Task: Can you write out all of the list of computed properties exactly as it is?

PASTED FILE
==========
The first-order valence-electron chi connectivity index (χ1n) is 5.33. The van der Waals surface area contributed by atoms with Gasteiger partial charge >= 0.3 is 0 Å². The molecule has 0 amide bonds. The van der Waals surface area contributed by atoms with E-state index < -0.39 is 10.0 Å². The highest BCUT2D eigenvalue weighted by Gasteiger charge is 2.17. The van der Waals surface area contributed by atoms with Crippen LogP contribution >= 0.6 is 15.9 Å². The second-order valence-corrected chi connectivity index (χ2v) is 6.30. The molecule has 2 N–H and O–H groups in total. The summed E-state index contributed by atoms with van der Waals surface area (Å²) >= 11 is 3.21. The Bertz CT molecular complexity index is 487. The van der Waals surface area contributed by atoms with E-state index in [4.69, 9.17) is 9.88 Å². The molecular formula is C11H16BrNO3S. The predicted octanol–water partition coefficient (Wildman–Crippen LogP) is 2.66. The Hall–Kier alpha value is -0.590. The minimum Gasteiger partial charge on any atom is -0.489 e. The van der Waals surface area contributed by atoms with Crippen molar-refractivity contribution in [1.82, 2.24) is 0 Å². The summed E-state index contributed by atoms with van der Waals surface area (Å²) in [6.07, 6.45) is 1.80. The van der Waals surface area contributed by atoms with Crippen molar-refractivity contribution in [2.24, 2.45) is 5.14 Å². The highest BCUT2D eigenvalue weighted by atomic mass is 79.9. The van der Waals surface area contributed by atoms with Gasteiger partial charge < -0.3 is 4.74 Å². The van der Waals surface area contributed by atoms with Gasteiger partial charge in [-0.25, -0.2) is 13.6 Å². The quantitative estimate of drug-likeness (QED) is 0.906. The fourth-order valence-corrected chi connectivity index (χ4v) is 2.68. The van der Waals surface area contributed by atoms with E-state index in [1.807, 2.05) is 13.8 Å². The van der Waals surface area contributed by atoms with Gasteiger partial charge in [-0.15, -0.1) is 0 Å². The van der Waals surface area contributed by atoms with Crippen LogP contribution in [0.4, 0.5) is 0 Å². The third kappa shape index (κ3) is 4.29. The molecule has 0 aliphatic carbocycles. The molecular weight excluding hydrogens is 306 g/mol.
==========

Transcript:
The first-order valence-electron chi connectivity index (χ1n) is 5.33. The van der Waals surface area contributed by atoms with Gasteiger partial charge >= 0.3 is 0 Å². The molecule has 0 amide bonds. The van der Waals surface area contributed by atoms with E-state index < -0.39 is 10.0 Å². The highest BCUT2D eigenvalue weighted by Gasteiger charge is 2.17. The van der Waals surface area contributed by atoms with Crippen LogP contribution >= 0.6 is 15.9 Å². The second-order valence-corrected chi connectivity index (χ2v) is 6.30. The molecule has 2 N–H and O–H groups in total. The summed E-state index contributed by atoms with van der Waals surface area (Å²) >= 11 is 3.21. The Bertz CT molecular complexity index is 487. The van der Waals surface area contributed by atoms with E-state index in [4.69, 9.17) is 9.88 Å². The molecular formula is C11H16BrNO3S. The predicted octanol–water partition coefficient (Wildman–Crippen LogP) is 2.66. The Hall–Kier alpha value is -0.590. The minimum Gasteiger partial charge on any atom is -0.489 e. The van der Waals surface area contributed by atoms with Crippen molar-refractivity contribution in [1.82, 2.24) is 0 Å². The summed E-state index contributed by atoms with van der Waals surface area (Å²) in [6.07, 6.45) is 1.80. The van der Waals surface area contributed by atoms with Crippen molar-refractivity contribution in [2.24, 2.45) is 5.14 Å². The highest BCUT2D eigenvalue weighted by atomic mass is 79.9. The van der Waals surface area contributed by atoms with Gasteiger partial charge < -0.3 is 4.74 Å². The van der Waals surface area contributed by atoms with Gasteiger partial charge in [-0.25, -0.2) is 13.6 Å². The quantitative estimate of drug-likeness (QED) is 0.906. The fourth-order valence-corrected chi connectivity index (χ4v) is 2.68. The van der Waals surface area contributed by atoms with E-state index in [1.807, 2.05) is 13.8 Å². The van der Waals surface area contributed by atoms with Gasteiger partial charge in [-0.15, -0.1) is 0 Å². The van der Waals surface area contributed by atoms with Crippen LogP contribution in [0.4, 0.5) is 0 Å². The third kappa shape index (κ3) is 4.29. The molecule has 0 aliphatic carbocycles. The molecular weight excluding hydrogens is 306 g/mol.